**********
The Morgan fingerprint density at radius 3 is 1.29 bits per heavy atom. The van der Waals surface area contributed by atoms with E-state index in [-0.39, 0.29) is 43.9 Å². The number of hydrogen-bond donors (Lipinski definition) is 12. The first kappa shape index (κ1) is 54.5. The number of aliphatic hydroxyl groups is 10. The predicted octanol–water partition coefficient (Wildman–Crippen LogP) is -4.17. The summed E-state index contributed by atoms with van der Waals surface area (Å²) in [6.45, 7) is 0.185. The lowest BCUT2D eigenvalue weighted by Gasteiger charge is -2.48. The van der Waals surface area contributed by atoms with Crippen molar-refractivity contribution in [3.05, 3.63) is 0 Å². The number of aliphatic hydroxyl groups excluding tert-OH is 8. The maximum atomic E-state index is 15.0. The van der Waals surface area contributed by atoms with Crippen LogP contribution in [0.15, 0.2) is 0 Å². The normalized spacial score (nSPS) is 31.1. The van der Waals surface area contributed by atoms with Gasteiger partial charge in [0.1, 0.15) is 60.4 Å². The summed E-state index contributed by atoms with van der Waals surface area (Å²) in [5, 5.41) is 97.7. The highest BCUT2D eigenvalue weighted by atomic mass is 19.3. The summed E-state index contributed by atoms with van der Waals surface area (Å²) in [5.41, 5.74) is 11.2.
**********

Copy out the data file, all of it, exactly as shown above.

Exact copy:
The Morgan fingerprint density at radius 3 is 1.29 bits per heavy atom. The van der Waals surface area contributed by atoms with E-state index in [-0.39, 0.29) is 43.9 Å². The number of hydrogen-bond donors (Lipinski definition) is 12. The first kappa shape index (κ1) is 54.5. The number of aliphatic hydroxyl groups is 10. The predicted octanol–water partition coefficient (Wildman–Crippen LogP) is -4.17. The summed E-state index contributed by atoms with van der Waals surface area (Å²) in [6.45, 7) is 0.185. The lowest BCUT2D eigenvalue weighted by Gasteiger charge is -2.48. The van der Waals surface area contributed by atoms with Crippen molar-refractivity contribution in [3.05, 3.63) is 0 Å². The number of aliphatic hydroxyl groups excluding tert-OH is 8. The maximum atomic E-state index is 15.0. The van der Waals surface area contributed by atoms with Crippen LogP contribution in [0.15, 0.2) is 0 Å². The normalized spacial score (nSPS) is 31.1. The van der Waals surface area contributed by atoms with Gasteiger partial charge in [0.1, 0.15) is 60.4 Å². The summed E-state index contributed by atoms with van der Waals surface area (Å²) in [5, 5.41) is 97.7. The highest BCUT2D eigenvalue weighted by atomic mass is 19.3. The summed E-state index contributed by atoms with van der Waals surface area (Å²) in [5.41, 5.74) is 11.2.